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By Latrishka Thomas

According to a political commentator, the Standing Orders that govern the procedures in the local parliament may need to be modernised.

That suggestion was put forward by Dr David Hinds while commenting on the recent blow-up in the Lower House last week, which resulted in the Leader of the Opposition and Member for All Saints East and St Luke, Jamale Pringle, walking out.

On Thursday, Pringle attempted to explain his reason for declining a position on the Cabinet’s Economic Recovery Committee but was shot down by Speaker of the House Sir Gerald Watt.

Hinds said it is necessary to discuss “whether they [Standing Orders are outdated and  should be updated to take into consideration the change in times”, because according to him “these are institutions, which we inherited from the British, and in many ways we continued with those institutions almost unchanged.

“And in some instances, they seem to be incongruent with a political culture that we’ve developed over a period of time,” Hinds stated.

Furthermore, he highlighted the misconception by opposition representatives that the Speaker of the House is always biased in favour of the government.

“I think that perception, whether it is borne by evidence or not, reference, a strong perception by opposition in parliaments across the region, that speakers are not necessarily partial to them, that they tend to be partial to the government and so there is a sense of a crisis of legitimacy,  in a lot of our parliaments,” he said on Sunday’s Big Issues.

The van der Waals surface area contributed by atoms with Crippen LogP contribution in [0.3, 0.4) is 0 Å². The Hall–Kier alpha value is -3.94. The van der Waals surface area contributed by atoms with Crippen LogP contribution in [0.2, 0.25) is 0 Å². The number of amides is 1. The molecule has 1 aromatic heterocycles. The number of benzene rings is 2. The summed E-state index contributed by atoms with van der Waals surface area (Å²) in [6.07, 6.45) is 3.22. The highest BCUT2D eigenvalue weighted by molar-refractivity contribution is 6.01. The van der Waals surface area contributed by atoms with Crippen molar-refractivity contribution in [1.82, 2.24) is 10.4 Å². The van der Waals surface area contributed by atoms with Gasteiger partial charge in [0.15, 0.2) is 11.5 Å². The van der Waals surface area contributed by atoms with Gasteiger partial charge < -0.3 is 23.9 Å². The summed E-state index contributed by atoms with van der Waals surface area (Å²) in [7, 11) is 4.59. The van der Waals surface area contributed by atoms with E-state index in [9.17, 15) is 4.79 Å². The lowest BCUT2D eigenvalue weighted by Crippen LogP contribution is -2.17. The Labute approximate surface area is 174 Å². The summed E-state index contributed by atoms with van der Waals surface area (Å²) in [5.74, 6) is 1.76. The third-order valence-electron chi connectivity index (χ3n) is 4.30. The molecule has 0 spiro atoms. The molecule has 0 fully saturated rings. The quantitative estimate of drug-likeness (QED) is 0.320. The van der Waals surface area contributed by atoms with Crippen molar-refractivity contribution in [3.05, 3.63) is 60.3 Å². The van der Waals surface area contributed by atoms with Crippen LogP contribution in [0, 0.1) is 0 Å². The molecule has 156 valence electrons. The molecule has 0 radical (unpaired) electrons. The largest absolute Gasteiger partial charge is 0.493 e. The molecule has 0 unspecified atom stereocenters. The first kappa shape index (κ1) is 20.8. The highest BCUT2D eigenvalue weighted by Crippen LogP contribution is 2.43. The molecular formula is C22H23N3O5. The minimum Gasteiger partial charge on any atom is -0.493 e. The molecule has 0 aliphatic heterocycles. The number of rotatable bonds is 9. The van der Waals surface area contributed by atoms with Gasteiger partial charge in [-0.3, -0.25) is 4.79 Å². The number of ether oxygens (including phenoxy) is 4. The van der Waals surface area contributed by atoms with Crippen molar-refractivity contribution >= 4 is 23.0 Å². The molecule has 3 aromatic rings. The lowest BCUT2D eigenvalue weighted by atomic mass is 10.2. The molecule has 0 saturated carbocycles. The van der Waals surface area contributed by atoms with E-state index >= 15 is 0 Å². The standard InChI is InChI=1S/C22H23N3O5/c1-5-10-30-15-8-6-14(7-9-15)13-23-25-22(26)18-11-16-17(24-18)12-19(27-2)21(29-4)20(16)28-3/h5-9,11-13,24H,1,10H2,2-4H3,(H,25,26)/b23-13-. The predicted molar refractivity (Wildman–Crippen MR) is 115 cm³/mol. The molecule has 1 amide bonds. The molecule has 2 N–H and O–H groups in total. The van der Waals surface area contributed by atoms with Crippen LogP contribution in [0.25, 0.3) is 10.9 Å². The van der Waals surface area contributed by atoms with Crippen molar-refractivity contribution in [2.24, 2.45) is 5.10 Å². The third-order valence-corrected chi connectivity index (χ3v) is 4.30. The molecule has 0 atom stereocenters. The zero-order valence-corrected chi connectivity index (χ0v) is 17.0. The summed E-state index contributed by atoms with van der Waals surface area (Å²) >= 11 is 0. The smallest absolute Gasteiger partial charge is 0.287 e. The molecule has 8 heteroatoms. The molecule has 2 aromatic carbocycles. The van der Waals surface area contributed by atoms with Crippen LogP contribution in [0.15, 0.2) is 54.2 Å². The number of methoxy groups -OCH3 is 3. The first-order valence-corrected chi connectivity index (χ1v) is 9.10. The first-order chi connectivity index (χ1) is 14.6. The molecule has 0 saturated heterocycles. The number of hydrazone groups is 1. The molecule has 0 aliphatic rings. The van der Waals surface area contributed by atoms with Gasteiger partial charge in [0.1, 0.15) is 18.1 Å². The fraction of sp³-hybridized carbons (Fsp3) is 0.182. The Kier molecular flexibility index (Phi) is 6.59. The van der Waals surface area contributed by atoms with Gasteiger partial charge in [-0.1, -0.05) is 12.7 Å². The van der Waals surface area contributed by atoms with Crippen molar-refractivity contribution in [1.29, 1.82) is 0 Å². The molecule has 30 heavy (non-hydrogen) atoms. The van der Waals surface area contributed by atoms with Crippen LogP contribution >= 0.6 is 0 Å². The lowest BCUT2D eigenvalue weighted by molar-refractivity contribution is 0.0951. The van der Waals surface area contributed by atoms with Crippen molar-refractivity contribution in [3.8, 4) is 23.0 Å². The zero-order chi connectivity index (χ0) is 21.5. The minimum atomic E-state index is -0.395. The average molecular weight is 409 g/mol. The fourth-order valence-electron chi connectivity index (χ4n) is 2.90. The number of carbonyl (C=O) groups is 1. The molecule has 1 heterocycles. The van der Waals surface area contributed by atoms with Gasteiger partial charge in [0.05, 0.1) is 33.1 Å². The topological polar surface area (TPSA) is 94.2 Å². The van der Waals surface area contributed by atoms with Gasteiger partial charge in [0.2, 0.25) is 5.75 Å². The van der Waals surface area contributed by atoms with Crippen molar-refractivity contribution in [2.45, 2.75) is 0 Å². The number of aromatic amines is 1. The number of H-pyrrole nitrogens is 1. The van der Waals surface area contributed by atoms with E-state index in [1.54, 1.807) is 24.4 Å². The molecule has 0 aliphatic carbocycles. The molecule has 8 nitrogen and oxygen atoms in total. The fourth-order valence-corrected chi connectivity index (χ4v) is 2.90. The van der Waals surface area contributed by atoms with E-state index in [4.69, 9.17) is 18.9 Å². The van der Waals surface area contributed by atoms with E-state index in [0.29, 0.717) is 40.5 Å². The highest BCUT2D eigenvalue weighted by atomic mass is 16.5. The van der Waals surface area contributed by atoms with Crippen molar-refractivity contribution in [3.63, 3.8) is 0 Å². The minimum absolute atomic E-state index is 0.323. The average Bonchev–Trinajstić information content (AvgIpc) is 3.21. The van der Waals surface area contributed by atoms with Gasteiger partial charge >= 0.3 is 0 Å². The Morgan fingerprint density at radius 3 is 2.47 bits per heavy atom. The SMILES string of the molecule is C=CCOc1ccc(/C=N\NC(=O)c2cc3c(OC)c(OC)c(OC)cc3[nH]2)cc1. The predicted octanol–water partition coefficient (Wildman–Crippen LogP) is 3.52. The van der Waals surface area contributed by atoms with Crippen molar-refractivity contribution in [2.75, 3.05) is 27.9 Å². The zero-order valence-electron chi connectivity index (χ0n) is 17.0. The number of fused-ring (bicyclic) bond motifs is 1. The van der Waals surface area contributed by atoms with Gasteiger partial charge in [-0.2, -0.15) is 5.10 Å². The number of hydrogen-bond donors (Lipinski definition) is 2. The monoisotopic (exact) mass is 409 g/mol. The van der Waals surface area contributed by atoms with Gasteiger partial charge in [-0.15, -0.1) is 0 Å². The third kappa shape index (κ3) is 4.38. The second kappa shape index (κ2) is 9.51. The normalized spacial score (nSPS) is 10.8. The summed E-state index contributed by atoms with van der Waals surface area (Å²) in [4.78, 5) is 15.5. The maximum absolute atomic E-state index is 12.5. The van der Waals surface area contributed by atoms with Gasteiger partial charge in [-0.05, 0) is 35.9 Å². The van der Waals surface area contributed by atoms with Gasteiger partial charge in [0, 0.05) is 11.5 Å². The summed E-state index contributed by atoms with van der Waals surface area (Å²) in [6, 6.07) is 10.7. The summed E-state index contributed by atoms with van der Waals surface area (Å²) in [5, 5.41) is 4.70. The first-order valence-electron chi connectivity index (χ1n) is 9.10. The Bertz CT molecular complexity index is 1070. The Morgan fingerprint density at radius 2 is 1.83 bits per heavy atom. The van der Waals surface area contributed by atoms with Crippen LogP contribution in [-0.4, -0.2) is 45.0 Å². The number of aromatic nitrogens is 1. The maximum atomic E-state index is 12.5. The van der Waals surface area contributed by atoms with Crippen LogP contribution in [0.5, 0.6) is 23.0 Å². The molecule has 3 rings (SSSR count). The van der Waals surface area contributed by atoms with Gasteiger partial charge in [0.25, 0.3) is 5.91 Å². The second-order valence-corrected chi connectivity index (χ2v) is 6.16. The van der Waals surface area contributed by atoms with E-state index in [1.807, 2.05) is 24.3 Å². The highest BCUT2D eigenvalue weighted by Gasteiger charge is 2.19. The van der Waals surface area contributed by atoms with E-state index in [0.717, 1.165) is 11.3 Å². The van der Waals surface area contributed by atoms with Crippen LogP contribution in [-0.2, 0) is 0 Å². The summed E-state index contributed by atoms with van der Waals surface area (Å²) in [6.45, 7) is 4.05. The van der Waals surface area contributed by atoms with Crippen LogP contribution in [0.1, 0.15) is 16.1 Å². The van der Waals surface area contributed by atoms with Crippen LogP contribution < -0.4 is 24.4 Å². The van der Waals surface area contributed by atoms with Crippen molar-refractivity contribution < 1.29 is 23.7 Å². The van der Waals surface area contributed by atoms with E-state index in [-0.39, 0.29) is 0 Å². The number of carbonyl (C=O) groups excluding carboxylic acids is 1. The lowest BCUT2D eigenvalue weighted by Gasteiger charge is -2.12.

He said that that, too, could be the underlying cause of the ruckus in Parliament on Thursday.

A former speaker of the House of Representatives in Dominica, Alix Boyd Knights addressed the difficulties in changing Standing Orders.

“Between opposition, you have all reasons to tell you all why the Standing Orders need to be changed. And they get there and do they change it? No! That is why it has remained like that; there is not the willingness of the ruling side to change what benefits them. So, unless we have some way of changing the Standing Orders to be caught on to the modern time, then we have to live with it. And we have to follow the rules of the Standing Orders,” she said

And while Knights believed that the Speaker of the House was justified in his reasoning, D Gisele Isaac, a former speaker of the House here in Antigua, however, disagreed saying “the Standing Order was clear. What he did was clear.”

Meantime, the Political Leader, the Executive Committee, and the Women’s Forum of the United Progressive Party (UPP) also expressed their support for the stance taken by Pringle.

“We agree that MP Pringle acted within his rights as a Member of the House of Representatives in his attempt to register, by way of the Hansard, his explanation for declining a position on the Cabinet’s Economic Recovery Committee,” they said.

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